Columbia County Community Connections is holding two programs Tuesday to help educate and protect teens.
The programs will begin at 6 p.m. at Harlem High School and will address the legal issues facing teens and underage drinking.
Columbia County Chief Magistrate J. Wade Padgett will present his Teenage Years 101 seminar for parents and teens.
Padgett has given the free seminar, usually to teens and their parents separately, about 50 times.
He discusses legal issues and choices that teens face, including some that can send them to prison. He plans to discuss drug and alcohol abuse, driver's licenses, sex, technology and the consequences for criminal activity.
After Padgett's seminar, Community Connections will hold a town hall meeting about underage drinking.
"We'll raise the issue of the toll that underage drinking takes on a community, then talk about some things the average citizens can do," said Julie Miller, Community Connections executive director.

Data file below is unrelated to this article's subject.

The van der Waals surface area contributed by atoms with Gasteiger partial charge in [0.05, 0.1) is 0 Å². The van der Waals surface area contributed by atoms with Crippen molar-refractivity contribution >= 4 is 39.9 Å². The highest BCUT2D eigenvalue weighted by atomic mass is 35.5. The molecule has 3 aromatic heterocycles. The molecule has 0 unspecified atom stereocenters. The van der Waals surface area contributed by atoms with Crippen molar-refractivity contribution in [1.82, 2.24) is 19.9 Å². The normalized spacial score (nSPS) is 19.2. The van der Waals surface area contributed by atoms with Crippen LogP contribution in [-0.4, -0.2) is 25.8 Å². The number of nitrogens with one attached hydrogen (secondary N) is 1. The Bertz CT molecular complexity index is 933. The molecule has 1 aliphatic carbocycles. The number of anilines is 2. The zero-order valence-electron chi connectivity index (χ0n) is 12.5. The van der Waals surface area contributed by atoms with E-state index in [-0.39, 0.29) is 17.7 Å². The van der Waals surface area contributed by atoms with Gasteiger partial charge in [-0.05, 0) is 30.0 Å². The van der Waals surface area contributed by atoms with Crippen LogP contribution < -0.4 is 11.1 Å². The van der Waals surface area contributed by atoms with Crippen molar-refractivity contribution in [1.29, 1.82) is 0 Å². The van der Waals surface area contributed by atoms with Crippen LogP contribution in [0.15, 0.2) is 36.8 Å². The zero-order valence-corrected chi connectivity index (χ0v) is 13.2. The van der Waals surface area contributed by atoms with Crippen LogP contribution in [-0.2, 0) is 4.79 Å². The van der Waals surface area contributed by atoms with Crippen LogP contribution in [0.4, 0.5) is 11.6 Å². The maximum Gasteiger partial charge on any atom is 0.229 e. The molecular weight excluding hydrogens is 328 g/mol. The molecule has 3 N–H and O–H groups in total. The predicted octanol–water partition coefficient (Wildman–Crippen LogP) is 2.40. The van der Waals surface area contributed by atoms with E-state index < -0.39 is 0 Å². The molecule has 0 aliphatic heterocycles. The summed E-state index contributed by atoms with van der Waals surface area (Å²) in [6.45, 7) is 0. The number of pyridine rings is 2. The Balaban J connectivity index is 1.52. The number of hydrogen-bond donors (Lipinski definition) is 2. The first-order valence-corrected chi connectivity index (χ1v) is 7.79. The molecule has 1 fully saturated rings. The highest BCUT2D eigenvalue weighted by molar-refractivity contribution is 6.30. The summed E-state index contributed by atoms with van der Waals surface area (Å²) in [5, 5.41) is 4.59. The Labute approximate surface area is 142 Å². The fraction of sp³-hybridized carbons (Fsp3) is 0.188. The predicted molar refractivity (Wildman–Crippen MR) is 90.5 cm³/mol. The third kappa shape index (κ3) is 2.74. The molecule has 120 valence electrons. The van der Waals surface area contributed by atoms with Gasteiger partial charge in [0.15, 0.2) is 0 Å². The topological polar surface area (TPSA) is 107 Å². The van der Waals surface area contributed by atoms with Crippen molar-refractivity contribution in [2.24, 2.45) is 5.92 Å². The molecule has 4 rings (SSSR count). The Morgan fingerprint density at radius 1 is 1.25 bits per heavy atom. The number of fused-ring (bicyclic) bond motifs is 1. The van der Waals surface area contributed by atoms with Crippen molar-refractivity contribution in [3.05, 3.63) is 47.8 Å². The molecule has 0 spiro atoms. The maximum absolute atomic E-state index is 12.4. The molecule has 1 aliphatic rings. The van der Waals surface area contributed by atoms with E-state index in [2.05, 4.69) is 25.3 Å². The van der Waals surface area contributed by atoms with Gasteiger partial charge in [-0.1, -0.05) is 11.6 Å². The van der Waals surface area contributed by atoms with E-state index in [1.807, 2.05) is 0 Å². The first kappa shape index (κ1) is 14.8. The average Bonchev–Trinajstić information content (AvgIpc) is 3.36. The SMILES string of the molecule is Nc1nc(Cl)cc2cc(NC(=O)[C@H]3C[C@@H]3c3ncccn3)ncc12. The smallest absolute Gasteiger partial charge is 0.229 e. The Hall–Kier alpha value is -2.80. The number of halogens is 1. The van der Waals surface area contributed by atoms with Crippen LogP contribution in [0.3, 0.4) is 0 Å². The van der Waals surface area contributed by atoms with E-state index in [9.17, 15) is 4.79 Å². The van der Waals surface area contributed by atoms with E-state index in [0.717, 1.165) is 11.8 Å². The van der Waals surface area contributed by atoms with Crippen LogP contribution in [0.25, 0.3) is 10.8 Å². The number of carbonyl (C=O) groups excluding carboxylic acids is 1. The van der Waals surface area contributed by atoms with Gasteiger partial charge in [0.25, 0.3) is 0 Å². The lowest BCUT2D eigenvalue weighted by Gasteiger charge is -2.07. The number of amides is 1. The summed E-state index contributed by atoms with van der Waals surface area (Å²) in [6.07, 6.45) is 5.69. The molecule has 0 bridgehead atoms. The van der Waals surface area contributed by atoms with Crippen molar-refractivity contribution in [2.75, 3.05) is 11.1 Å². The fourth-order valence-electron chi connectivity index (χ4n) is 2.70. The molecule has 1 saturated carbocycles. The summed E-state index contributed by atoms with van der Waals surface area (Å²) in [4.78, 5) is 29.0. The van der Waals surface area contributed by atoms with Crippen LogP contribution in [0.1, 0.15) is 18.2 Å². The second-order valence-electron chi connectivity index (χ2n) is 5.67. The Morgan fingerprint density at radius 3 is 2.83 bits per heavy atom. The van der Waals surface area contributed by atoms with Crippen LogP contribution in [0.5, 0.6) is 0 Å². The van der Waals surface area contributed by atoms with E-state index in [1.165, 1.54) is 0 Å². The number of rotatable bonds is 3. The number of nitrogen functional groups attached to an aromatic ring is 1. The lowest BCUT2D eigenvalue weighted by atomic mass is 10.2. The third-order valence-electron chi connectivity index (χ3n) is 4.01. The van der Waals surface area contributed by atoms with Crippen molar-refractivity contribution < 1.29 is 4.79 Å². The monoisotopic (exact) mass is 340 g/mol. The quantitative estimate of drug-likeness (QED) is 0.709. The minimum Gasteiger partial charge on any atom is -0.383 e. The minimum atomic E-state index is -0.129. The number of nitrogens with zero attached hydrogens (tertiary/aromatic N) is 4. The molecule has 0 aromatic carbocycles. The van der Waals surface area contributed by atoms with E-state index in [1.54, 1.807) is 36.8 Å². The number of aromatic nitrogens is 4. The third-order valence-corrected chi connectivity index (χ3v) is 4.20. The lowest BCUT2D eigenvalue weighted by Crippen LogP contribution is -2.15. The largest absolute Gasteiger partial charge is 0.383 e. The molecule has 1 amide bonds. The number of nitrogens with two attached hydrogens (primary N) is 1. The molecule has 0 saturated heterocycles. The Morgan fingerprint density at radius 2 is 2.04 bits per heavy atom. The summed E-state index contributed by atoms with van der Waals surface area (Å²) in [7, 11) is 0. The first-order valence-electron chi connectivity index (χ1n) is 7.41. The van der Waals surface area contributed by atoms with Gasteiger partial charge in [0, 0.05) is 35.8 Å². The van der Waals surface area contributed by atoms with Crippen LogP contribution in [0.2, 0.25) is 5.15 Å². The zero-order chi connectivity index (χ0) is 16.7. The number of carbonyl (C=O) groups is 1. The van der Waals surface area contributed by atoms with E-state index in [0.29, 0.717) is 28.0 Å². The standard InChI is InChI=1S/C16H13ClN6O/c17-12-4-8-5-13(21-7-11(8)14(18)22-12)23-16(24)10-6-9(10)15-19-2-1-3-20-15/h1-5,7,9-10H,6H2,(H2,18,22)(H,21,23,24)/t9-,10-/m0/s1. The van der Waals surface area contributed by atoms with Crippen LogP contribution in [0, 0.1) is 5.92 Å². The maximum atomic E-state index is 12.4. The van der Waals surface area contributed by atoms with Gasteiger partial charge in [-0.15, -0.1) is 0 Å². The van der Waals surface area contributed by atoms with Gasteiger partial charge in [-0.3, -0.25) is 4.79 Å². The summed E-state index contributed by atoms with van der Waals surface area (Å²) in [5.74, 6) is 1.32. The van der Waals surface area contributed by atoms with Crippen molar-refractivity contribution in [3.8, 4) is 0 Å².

The town hall meeting is part of a nationwide effort to meet the goals from The Surgeon General's Call to Action To Prevent and Reduce Underage Drinking and is supported by the Interagency Coordinating Committee for the Prevention of Underage Drinking.
The meetings are designed to increase community understanding of underage drinking and its consequences and to provide an opportunity for communities to discuss how they can best address the problem.
Parents, teens and community members are invited.
Miller said most people, including teens, have a casual attitude toward underage drinking, looking at it as a right of passage or simply something teens do.
Teens who drink are much more likely to become alcoholics, Miller said.
"I think it will be eye-opening for both sides," she said.
Those attending the meeting will first be asked to fill out a survey about alcohol use and alcohol-related issues in their communities.
"People can have an impact in the community if they stand up and speak out. We're here to facilitate that," Miller said.
"Once we know the facts, once we know the risks, we are much better able to make a better decision," she said.
Both seminars are free and open to the public.
For more information, call Community Connections at (706) 556-0609.
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